By Brian Wallheimer
March 26, 2013
Purdue University scientists will receive $1.1 million to find ways to increase maize's tolerance to heat.
The work will be done through the International Maize and Wheat Improvement Center to develop heat-tolerant maize for Asia with funding from the U.S. Agency for International Development.
Mitch Tuinstra, a Purdue professor, Wickersham Chair of Agronomy and principal investigator of the grant, said finding ways to grow maize in the hotter climates of South Asia could help combat malnutrition and hunger issues in those countries. Understanding ways to adapt the crop to heat and drought could also help growers in the United States where climate change is expected to increase stress on crops.
"There is a lot of concern about how climate change will affect crops, but we know almost nothing about thermal tolerance in corn," Tuinstra said.
Tuinstra and co-principal investigator Guri Johal, a Purdue professor of botany and plant pathology, will evaluate temperate and tropical types of maize to identify genes and determine physiological mechanisms that allow them to stand up to heat and drought stresses. They will work with collaborators in India, Pakistan, Bangladesh and Nepal.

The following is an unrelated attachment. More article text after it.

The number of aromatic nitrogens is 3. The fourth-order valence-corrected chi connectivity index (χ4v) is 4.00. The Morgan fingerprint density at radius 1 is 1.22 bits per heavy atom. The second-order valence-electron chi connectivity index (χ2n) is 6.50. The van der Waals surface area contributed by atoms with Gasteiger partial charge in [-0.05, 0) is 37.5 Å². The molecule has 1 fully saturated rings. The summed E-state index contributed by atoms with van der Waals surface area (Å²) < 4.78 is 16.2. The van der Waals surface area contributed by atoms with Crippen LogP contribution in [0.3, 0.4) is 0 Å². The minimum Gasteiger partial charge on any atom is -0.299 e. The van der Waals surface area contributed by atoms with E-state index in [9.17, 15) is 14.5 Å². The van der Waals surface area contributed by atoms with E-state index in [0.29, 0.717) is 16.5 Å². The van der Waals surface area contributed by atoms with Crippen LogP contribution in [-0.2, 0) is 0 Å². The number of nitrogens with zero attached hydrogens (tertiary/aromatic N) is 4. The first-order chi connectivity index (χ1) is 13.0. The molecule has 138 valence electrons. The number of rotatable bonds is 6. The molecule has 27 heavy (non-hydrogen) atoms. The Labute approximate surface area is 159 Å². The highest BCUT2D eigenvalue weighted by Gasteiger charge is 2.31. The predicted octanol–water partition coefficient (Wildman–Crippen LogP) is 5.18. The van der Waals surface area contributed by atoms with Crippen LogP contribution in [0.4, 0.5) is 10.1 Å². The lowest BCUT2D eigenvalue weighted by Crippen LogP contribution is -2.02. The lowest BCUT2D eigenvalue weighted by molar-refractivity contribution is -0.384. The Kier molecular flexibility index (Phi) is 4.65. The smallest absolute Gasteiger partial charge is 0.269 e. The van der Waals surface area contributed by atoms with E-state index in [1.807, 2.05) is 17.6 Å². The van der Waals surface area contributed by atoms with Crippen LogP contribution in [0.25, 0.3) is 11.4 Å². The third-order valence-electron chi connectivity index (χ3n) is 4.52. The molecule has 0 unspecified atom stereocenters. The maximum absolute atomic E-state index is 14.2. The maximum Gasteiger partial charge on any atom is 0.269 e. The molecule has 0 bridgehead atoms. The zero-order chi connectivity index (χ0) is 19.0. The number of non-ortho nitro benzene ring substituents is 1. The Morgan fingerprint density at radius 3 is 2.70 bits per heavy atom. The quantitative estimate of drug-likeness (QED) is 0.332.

"This is work that takes Purdue's strength in plant genetics and uses it to address problems that we share with people all around the world," Purdue President Mitch Daniels said.
The work is part of a larger public-private partnership called the Heat Tolerant Maize for Asia project. Private partners, including Pioneer Hi-Bred, Vibha AgriTech, Ajeet Seeds and Kaveri Seeds, will join national agriculture research programs in India, Nepal, Pakistan and Bangladesh.
"Dr. Tuinstra's work embodies the College of Agriculture's commitment to research with purpose leading to discovery with impact," said Jay Akridge, the Glenn W. Sample Dean of the College of Agriculture. "This work to improve crops through his genetics research has the potential to not only help U.S. growers but also make important advancements in efforts to feed the world's growing population."
The project is a public-private alliance led by the International Maize and Wheat Improvement Center. It includes Purdue and Pioneer Hi-Bred, as well as public and private sector maize breeding programs in South Asia.